|Information about your thesis
||This thesis is an analysis of how external accountability agencies, particularly ombudsmen, corruption commissions and auditors-general, have institutionalised their roles in whistleblowing schemes enacted in a range of Australian jurisdictions, and what kind of impact they are having as a result.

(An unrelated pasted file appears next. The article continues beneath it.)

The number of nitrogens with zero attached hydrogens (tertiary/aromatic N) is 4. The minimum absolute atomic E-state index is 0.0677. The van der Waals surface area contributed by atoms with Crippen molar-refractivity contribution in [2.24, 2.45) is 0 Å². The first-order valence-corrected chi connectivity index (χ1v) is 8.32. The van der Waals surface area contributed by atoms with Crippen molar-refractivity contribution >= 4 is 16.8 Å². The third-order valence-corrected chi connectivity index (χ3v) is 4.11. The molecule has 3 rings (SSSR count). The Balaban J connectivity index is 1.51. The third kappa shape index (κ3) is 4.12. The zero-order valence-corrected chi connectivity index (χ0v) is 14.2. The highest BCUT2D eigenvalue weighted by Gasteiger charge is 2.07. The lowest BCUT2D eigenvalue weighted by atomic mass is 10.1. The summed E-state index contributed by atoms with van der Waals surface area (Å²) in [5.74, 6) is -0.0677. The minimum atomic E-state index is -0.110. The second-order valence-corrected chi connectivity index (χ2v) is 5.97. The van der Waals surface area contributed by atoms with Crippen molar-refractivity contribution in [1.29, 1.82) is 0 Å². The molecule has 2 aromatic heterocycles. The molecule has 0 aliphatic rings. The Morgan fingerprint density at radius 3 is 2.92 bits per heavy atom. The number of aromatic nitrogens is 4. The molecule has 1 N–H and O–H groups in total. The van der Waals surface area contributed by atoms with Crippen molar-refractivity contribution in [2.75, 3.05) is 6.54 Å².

This thesis is a qualitative study using interview and survey material gathered by an ARC Linkage Project Whistling While they Work: Enhancing the Theory and Practice of Internal Witness Management in Public Sector Organisations. It examines why and when people choose to approach accountability agencies, how their allegations of wrongdoing are dealt with and what outcomes there are - for the reporter, the wrongdoer and the government agency in which they are employed. This analysis will enable an evaluation of the degree to which accountability agencies are contributing to improved public sector accountability through encouraging reporting of wrongdoing by employees, investigating allegations and protecting whistleblowers.